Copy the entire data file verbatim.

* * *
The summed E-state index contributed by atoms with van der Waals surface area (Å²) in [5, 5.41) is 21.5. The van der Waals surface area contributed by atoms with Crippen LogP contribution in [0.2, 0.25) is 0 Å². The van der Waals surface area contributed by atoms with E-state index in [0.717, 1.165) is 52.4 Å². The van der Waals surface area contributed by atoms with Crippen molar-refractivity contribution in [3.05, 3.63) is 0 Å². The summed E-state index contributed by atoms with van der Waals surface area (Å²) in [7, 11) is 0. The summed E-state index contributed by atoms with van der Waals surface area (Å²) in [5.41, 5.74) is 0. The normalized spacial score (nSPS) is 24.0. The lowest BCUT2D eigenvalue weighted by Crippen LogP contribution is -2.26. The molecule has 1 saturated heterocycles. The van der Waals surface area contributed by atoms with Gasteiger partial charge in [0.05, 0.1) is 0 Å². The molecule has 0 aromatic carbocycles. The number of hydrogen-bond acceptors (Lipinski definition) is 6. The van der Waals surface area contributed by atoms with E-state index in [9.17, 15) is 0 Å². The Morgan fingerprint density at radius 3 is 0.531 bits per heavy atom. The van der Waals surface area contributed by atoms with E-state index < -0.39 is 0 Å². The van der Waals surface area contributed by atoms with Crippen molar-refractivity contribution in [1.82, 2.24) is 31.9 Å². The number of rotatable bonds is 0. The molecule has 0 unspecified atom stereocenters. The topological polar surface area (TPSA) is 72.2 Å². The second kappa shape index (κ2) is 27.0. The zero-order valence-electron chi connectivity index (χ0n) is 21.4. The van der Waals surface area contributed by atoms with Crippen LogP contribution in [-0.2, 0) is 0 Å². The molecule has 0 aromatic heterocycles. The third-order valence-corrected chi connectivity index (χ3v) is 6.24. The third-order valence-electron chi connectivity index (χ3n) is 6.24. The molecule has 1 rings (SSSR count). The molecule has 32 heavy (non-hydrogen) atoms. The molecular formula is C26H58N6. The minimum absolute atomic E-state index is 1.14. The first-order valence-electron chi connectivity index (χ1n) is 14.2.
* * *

The summed E-state index contributed by atoms with van der Waals surface area (Å²) in [5, 5.41) is 21.5. The van der Waals surface area contributed by atoms with Crippen LogP contribution in [0.2, 0.25) is 0 Å². The van der Waals surface area contributed by atoms with E-state index in [0.717, 1.165) is 52.4 Å². The van der Waals surface area contributed by atoms with Crippen molar-refractivity contribution in [3.05, 3.63) is 0 Å². The summed E-state index contributed by atoms with van der Waals surface area (Å²) in [7, 11) is 0. The summed E-state index contributed by atoms with van der Waals surface area (Å²) in [5.41, 5.74) is 0. The normalized spacial score (nSPS) is 24.0. The lowest BCUT2D eigenvalue weighted by Crippen LogP contribution is -2.26. The molecule has 1 saturated heterocycles. The van der Waals surface area contributed by atoms with Gasteiger partial charge in [0.05, 0.1) is 0 Å². The molecule has 0 aromatic carbocycles. The number of hydrogen-bond acceptors (Lipinski definition) is 6. The van der Waals surface area contributed by atoms with E-state index in [9.17, 15) is 0 Å². The Morgan fingerprint density at radius 3 is 0.531 bits per heavy atom. The van der Waals surface area contributed by atoms with E-state index < -0.39 is 0 Å². The van der Waals surface area contributed by atoms with Crippen molar-refractivity contribution in [1.82, 2.24) is 31.9 Å². The number of rotatable bonds is 0. The molecule has 0 unspecified atom stereocenters. The topological polar surface area (TPSA) is 72.2 Å². The second kappa shape index (κ2) is 27.0. The zero-order valence-electron chi connectivity index (χ0n) is 21.4. The van der Waals surface area contributed by atoms with Crippen LogP contribution in [-0.2, 0) is 0 Å². The molecule has 0 aromatic heterocycles. The third-order valence-corrected chi connectivity index (χ3v) is 6.24. The third-order valence-electron chi connectivity index (χ3n) is 6.24. The molecule has 1 rings (SSSR count). The molecule has 32 heavy (non-hydrogen) atoms. The molecular formula is C26H58N6. The minimum absolute atomic E-state index is 1.14. The first-order valence-electron chi connectivity index (χ1n) is 14.2.